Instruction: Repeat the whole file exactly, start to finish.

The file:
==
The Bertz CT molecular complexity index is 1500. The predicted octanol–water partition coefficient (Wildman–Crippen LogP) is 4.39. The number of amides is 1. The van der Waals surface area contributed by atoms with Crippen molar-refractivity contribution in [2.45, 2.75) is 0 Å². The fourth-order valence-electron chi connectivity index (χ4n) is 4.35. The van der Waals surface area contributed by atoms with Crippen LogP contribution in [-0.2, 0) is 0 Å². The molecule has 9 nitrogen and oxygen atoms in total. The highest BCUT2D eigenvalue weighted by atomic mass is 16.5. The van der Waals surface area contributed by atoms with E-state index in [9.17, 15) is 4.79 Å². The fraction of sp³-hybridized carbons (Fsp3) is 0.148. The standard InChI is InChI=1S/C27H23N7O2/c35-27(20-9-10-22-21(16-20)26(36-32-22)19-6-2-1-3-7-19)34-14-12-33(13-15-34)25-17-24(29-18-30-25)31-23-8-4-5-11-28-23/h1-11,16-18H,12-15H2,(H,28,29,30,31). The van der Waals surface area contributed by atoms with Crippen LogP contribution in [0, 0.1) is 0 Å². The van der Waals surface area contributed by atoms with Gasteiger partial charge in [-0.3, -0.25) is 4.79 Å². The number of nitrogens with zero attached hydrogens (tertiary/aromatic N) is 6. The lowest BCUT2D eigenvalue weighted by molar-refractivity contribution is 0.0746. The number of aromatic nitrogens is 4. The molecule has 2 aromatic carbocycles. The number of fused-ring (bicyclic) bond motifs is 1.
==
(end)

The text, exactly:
The Bertz CT molecular complexity index is 1500. The predicted octanol–water partition coefficient (Wildman–Crippen LogP) is 4.39. The number of amides is 1. The van der Waals surface area contributed by atoms with Crippen molar-refractivity contribution in [2.45, 2.75) is 0 Å². The fourth-order valence-electron chi connectivity index (χ4n) is 4.35. The van der Waals surface area contributed by atoms with Crippen LogP contribution in [-0.2, 0) is 0 Å². The molecule has 9 nitrogen and oxygen atoms in total. The highest BCUT2D eigenvalue weighted by atomic mass is 16.5. The van der Waals surface area contributed by atoms with E-state index in [9.17, 15) is 4.79 Å². The fraction of sp³-hybridized carbons (Fsp3) is 0.148. The standard InChI is InChI=1S/C27H23N7O2/c35-27(20-9-10-22-21(16-20)26(36-32-22)19-6-2-1-3-7-19)34-14-12-33(13-15-34)25-17-24(29-18-30-25)31-23-8-4-5-11-28-23/h1-11,16-18H,12-15H2,(H,28,29,30,31). The van der Waals surface area contributed by atoms with Crippen LogP contribution in [0, 0.1) is 0 Å². The van der Waals surface area contributed by atoms with Gasteiger partial charge in [-0.3, -0.25) is 4.79 Å². The number of nitrogens with zero attached hydrogens (tertiary/aromatic N) is 6. The lowest BCUT2D eigenvalue weighted by molar-refractivity contribution is 0.0746. The number of aromatic nitrogens is 4. The molecule has 2 aromatic carbocycles. The number of fused-ring (bicyclic) bond motifs is 1.